You can also define a setting to have one of two scopes, User or Application. Application settings are read-only, and their value is shared across all users of an application on a machine. By default, these values are stored in the application configuration file, and cannot be modified by the user at runtime. User settings are stored and managed on a per-user basis and stored in user.config files. You can configure user settings to be read/write or read-only. A major feature of user settings is the configuration system's support for roaming Windows profiles. If you specify that user settings should roam with the user's Windows profile, those settings will automatically follow them when they run the application from another machine. The following is an example of a configuration setting:

<?xml version="1.0" encoding="utf-8"?>
            <setting name="DefaultView" serializeAs="String">

Wrapper Classes   The configuration system generates wrapper classes to access the settings stored in the configuration store. These wrapper classes provide the strongly typed interface to the configuration system and provide metadata that fully describes each setting.

You use the wrapper class in your application code to access and modify your configuration settings. For example, the following code retrieves the NetworkCredential stored in the user setting named Credentials.

Dim  cred  as  NetworkCredential  =  My.Settings.Credentials

IDE Support   Visual Studio 2005 provides full IDE support for both tasks. In Visual Basic .NET, you can access the Settings Designer by double-clicking My Project in the Solution Explorer and selecting the Settings tab. This presents a designer that allows you to define all aspects of your application and user settings. When you save your changes in the designer, Visual Basic will automatically create and populate the appropriate configuration files. It will also create a wrapper class and make it accessible through the My Object as My.Settings.


Figure 6. Making settings in Visual Studio 2005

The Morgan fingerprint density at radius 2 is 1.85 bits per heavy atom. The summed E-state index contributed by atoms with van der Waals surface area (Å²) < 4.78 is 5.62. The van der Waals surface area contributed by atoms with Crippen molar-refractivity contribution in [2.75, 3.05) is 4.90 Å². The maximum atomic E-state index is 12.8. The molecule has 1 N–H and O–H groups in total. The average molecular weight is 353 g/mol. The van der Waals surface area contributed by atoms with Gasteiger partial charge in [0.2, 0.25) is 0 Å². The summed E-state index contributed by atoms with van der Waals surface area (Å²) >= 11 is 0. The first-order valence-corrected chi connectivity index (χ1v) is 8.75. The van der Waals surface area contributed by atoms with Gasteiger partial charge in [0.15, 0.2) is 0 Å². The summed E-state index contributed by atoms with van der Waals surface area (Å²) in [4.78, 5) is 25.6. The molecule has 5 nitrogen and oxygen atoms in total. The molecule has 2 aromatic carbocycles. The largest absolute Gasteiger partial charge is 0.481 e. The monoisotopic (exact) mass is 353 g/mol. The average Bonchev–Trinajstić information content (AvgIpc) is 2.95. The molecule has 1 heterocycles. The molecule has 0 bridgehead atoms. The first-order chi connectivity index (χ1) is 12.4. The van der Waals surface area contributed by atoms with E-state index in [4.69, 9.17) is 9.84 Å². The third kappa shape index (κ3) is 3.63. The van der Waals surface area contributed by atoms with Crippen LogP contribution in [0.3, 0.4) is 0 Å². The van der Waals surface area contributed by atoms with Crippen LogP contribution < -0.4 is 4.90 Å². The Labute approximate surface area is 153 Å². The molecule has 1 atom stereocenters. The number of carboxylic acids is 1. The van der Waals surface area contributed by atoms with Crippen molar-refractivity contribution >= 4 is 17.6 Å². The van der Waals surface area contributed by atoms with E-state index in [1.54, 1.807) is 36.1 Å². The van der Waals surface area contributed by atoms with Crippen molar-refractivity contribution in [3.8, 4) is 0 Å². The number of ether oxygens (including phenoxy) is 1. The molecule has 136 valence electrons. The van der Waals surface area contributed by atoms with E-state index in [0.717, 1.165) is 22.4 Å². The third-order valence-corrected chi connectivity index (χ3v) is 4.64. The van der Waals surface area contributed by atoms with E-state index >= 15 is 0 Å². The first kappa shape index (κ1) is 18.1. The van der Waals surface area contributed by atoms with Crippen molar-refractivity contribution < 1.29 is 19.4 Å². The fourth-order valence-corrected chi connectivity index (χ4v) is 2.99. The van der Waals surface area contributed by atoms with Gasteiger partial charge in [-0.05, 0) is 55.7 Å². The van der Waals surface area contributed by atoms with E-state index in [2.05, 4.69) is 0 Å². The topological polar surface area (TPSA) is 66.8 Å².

Visual Studio also fully integrates your settings into the Windows Forms design experience to provide a convenient mechanism for binding control properties to application and user settings. The design experience is similar to what exists today for data binding. There is a new section in the Properties window named (ApplicationSettings). When you select this property, you are presented with a dialog that lets you bind individual control properties to configuration settings. Because settings are strongly typed, the IDE can even filter the list of available settings to only show those that are compatible with the type of the currently selected property. The code generated by this process handles populating a control's properties from setting values. When the application exits, the settings are automatically saved to the users' Application Data folder.


This walkthrough demonstrates how you can use padding, auto-completion, and the new configuration system to create more powerful user interfaces.

Using Padding

A design goal of this application was to examine easy ways to replicate the look and feel of Microsoft Office applications. For example, Microsoft Outlook organizes functional areas of the interface into panels separated by movable splitters. Each visual panel has a single pixel and a dark blue border, and there is consistent spacing around the outside of and between the panels. You can use many combinations of controls to achieve this look, and this application examines one of them.